Progressive bone density loss is the major symptom associated with osteopenia and osteoporosis. Loss of bone density results in bones that are thin, weak and easily fractured. According to the medical website UpToDate, more than 1.3 million osteoporosis-associated fractures occur every year in the United States. For this reason, it is important that women especially take steps to maintain and improve bone density. Common strategies used to increase bone density include increasing daily intake of calcium and vitamin D, either through diet modification or supplements, exercise and medication.
Increasing Calcium and Vitamin D Intake
Increasing your daily intake of calcium and vitamin D, whether by making changes to your diet or taking supplemental pills, is crucial to bone health. Taking calcium reduces bone loss and decreases the chance of a fracture, while vitamin D helps calcium to be properly absorbed. UpToDate recommends that premenopausal women, and men, consume 1,000 mg of calcium each day and that post-menopausal women who are not taking estrogen consume 1,500 mg per day. Post-menopausal women are more at risk for bone density loss because the menstrual hormone estrogen plays an important role in protecting against bone loss.
The major sources of calcium in the diet are dairy products and dark leafy greens, such as spinach. In addition, many cereals and juices are fortified with calcium. A natural source of vitamin D is the sun, since the skin produces vitamin D after sun exposure. Milk is a good dietary source of vitamin D. When it is difficult to get enough calcium and vitamin D from the diet, supplements can be used. Calcium carbonate is an inexpensive and effective form of supplemental calcium. According to UpToDate, calcium absorption is better if the daily dose is divided into two portions--one in the morning and one in the evening. Supplemental vitamin D can be taken in pill form alone or as part of a multivitamin.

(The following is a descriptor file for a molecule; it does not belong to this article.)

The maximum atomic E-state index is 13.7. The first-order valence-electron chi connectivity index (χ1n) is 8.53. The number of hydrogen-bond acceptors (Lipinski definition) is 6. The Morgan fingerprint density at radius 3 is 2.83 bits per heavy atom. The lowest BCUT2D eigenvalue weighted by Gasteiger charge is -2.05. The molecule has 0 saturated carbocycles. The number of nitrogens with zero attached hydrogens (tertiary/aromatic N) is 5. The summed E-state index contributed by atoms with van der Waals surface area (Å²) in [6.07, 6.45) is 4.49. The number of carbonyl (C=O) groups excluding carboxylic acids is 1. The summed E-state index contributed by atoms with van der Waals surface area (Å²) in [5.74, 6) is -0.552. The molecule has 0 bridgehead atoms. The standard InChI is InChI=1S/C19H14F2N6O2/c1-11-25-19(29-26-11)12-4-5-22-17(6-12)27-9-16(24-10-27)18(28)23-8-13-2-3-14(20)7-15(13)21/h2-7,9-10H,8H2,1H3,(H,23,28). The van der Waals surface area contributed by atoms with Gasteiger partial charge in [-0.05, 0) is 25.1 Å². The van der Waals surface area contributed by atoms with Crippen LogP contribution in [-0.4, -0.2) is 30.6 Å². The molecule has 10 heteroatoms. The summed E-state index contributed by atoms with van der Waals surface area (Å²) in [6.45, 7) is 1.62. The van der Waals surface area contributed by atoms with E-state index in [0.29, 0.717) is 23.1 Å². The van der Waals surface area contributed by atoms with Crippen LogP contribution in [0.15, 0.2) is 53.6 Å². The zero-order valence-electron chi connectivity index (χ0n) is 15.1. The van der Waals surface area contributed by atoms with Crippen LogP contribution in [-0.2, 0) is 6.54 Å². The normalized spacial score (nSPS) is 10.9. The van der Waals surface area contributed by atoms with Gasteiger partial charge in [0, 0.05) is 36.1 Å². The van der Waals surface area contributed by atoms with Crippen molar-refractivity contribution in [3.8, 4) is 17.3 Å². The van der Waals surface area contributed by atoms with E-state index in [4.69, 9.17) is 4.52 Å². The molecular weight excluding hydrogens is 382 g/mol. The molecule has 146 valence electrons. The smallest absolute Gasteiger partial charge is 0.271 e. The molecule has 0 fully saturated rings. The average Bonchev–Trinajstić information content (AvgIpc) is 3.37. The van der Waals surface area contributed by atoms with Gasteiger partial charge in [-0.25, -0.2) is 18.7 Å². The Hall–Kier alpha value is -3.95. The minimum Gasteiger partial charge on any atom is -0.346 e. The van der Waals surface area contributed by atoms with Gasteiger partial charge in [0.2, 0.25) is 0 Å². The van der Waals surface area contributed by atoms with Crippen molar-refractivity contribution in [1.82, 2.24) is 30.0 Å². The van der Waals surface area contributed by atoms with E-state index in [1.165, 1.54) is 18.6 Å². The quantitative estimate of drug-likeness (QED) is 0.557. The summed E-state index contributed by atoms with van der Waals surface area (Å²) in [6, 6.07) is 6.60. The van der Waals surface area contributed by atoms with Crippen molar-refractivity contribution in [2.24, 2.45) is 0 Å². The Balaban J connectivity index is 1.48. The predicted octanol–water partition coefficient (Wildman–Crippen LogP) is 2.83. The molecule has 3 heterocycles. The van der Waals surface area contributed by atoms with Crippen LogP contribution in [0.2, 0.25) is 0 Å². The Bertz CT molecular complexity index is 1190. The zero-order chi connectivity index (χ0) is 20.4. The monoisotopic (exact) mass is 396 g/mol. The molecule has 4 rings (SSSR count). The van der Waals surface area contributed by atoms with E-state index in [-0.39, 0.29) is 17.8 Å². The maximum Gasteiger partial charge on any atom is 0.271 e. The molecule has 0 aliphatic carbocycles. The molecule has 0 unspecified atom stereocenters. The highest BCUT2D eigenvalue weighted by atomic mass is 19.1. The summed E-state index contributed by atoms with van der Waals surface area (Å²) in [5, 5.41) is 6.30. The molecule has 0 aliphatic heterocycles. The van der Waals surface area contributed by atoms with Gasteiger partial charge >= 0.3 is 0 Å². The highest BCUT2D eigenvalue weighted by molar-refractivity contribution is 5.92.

Exercise is an excellent natural way to increase bone density. New bone growth is stimulated when you engage in exercises that put stress on your bones. A 1994 Tufts University study showed that women between the ages of 50 and 70 who engaged in regular exercise maintained or increased their bone density, whereas their peers who didn't exercise lost bone density.
Good weight-bearing exercises to increase bone density include aerobics, stair climbing, cycling with resistance, dancing and weight-lifting. If you have been diagnosed with osteoporosis or osteopenia, it is important to check with your doctor before beginning a new exercise program. Dr. Kate Lindemann recommends on her osteopenia website, Osteopenia3, this simple exercise to do in your home: Focus on getting up from a chair without using your arms or hands. Not only will exercise help you to increase bone density, it will also help to prevent the likelihood of falls that could result in a bone fracture.
Medications to Increase Bone Density
There are several medications available by prescription that you can take to increase bone density. A common class of drugs used for this purpose are the biphosphanates. These include the popular drugs risedronate, known as Actonel, and alendronate, known as Fosamax. Biphosphanates prevent bone-density loss by preventing the normal resorption of bone by a specialized type of bone cells called osteoclasts. According to Endocrine Web, biphosphanates have been proven in studies to lead to increased bone mineral density in the spine and hip. Also according to Endocrine Web, calcitonin drugs such as miacalcin also work by inhibiting the activity of osteoclasts and therefore resorption, resulting in increases in bone mass. Calcitonin is a hormone naturally produced by the thyroid, but synthetically produced in the drug form.
Lastly, estrogen replacement therapy is helpful in improving bone density in post-menopausal women. According to a report published by the U.S. Preventative Services Task Force, the estrogen deficiency that occurs with menopause is a major factor leading to loss of bone density in women. Since estrogen prevents bone loss by inhibiting bone resorption, treatment with synthetic estrogen, known as estrogen replacement therapy, is another technique used to improve bone density.
- UpToDate: Calcium and vitamin D for bone health
- Osteopenia3: Best bone density exercises for your osteopenia
- "Journal of the American Medical Association": Effects of high-intensity strength training on multiple risk factors for osteoporotic fractures; ME Nelson et al.; December 1994.
- Endocrine Web: The Newest Drugs for the Treatment of Osteoporosis
- NCBI Bookshelf: Hormone Replacement Therapy and Osteoporosis